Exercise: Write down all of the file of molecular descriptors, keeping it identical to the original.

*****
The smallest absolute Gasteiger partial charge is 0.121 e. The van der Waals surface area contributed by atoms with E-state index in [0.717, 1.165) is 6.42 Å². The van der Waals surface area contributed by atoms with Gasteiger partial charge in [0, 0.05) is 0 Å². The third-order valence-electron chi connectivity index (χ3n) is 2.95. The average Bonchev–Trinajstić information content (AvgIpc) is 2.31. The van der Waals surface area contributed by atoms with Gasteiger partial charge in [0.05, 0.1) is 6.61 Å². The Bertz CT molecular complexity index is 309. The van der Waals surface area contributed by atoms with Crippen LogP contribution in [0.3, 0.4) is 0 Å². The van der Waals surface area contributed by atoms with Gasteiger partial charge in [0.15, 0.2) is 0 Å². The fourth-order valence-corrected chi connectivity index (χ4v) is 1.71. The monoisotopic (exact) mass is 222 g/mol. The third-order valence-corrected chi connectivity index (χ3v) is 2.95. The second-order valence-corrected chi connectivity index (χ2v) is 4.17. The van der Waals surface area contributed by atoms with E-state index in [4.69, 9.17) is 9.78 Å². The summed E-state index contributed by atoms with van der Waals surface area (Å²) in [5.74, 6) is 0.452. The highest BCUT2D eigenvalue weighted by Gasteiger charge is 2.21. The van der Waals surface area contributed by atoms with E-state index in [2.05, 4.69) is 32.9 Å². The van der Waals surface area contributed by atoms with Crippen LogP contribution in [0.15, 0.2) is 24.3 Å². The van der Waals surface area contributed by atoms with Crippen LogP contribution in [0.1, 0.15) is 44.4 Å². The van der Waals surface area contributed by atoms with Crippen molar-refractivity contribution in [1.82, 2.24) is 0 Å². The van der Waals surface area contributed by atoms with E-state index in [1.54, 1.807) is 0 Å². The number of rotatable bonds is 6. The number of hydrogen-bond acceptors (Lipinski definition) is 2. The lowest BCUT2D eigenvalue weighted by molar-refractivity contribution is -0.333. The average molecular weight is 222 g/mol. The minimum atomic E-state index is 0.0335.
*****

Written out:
The smallest absolute Gasteiger partial charge is 0.121 e. The van der Waals surface area contributed by atoms with E-state index in [0.717, 1.165) is 6.42 Å². The van der Waals surface area contributed by atoms with Gasteiger partial charge in [0, 0.05) is 0 Å². The third-order valence-electron chi connectivity index (χ3n) is 2.95. The average Bonchev–Trinajstić information content (AvgIpc) is 2.31. The van der Waals surface area contributed by atoms with Gasteiger partial charge in [0.05, 0.1) is 6.61 Å². The Bertz CT molecular complexity index is 309. The van der Waals surface area contributed by atoms with Crippen LogP contribution in [0.3, 0.4) is 0 Å². The van der Waals surface area contributed by atoms with Gasteiger partial charge in [0.15, 0.2) is 0 Å². The fourth-order valence-corrected chi connectivity index (χ4v) is 1.71. The monoisotopic (exact) mass is 222 g/mol. The third-order valence-corrected chi connectivity index (χ3v) is 2.95. The second-order valence-corrected chi connectivity index (χ2v) is 4.17. The van der Waals surface area contributed by atoms with E-state index in [4.69, 9.17) is 9.78 Å². The summed E-state index contributed by atoms with van der Waals surface area (Å²) in [5.74, 6) is 0.452. The highest BCUT2D eigenvalue weighted by Gasteiger charge is 2.21. The van der Waals surface area contributed by atoms with E-state index in [2.05, 4.69) is 32.9 Å². The van der Waals surface area contributed by atoms with Crippen LogP contribution in [0.15, 0.2) is 24.3 Å². The van der Waals surface area contributed by atoms with Crippen LogP contribution in [0.1, 0.15) is 44.4 Å². The van der Waals surface area contributed by atoms with Crippen molar-refractivity contribution in [1.82, 2.24) is 0 Å². The van der Waals surface area contributed by atoms with E-state index in [1.54, 1.807) is 0 Å². The number of rotatable bonds is 6. The number of hydrogen-bond acceptors (Lipinski definition) is 2. The lowest BCUT2D eigenvalue weighted by molar-refractivity contribution is -0.333. The average molecular weight is 222 g/mol. The minimum atomic E-state index is 0.0335.